Tuesday, 29 September 2009
Wellington Confidential: NZ Treasury looking to save 30 per cent 'back office' costs
Courtesy of Twitter and a news report today from the Dominion Post, I learned that the NZ Treasury held a vendor briefing in Wellington last Friday, to outline their plans to centralised 'back office' services, and save 30 per cent of costs through savings and increased productivity. Quite what the scale and intent of the latter encompasses, is yet to be detailed. However, it's reported that this includes, IT Services.
These, days, as with its mystic twin, 'interactive' when I hear the phrase IT services, I reach for my gun. I mean, in an age when every conceivable human activity from birth to death, has an ICT touch point, what in the name of a parallel universe of flying blue ducks does IT services mean?
Centralise back office - save 30%
Well apparently, according to Fairfax Media's Dominion Post, here, whatever it is, the NZ Treasury believes the 30 per cent savings are achievable.
As to how - what - and why - well we are in the dark on all three. However, given that according to OECD figures, New Zealand government services, both local and national, take up 35% of GDP, we are not talking trivial here. Indeed, taking logic to the extreme, it would appear that NZ Treasury have found at least a corner casing to the holy grail of public service efficiencies?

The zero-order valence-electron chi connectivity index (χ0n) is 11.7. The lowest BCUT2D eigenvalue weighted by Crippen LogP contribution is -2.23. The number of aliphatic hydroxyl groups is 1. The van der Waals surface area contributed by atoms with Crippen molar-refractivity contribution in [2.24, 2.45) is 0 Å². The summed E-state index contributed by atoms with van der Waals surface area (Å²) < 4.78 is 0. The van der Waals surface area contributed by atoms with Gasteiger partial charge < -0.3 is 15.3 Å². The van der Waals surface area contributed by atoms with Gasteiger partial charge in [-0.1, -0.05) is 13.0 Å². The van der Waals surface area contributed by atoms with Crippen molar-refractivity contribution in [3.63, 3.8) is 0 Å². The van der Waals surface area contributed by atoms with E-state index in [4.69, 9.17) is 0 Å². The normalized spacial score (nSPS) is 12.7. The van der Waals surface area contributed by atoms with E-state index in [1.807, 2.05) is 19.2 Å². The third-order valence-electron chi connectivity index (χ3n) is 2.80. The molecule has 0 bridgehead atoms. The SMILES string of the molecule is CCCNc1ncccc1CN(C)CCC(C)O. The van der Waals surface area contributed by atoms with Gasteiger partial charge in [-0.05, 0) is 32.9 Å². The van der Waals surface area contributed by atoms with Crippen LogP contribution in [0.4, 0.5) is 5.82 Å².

Testing the quality of the gold plate
So how do we test this claim? Ah - well there's the first obstacle. Apparently, the announcement came at a vendor briefing held by Treasury last Friday, at which its claimed the participants were advised the briefing was confidential.
It's also reported that at the meeting Treasury officials hinted they were looking for a single provider of a size and reach that could handle the load. Sub text - a multinational - or at least one of the big consulting giants - with no need for the small - the gifted and the agile to apply because, according to a Treasury participant, ' he doubted there were many small service providers with the expertise and experience sought'.
2nd October, 2009, 11am, 1 The Terrace, Wellington for another briefing
Missed the first installment of Wellington Confidential? Want to test the accuracy of these reports for yourself? Never fear - I learn from GETS, the government tender site, that there will be a second briefing to be held at 11am on 2nd October, at the Treasury, No1 the Terrace, Wellington
The forum is for vendors 'interested in providing the Treasury with management and technology consulting services' Additionally, the forum will 'indicate Treasury’s requirements in relation to benchmarking and the preparation of a business case to support a whole of government initiative'
How big was the room?
And yes, this is indeed a repeat of the same forum described by the Dominion report and is being held, again according to GETS, 'because many vendors were unable to fit into the venue'
It's also noted that the material used at last Friday’s forum will not be posted on GETS until after this weeks forum. So, if interested, prospective vendors should RSVP indicating numbers to email@example.com
Some thoughts for the briefing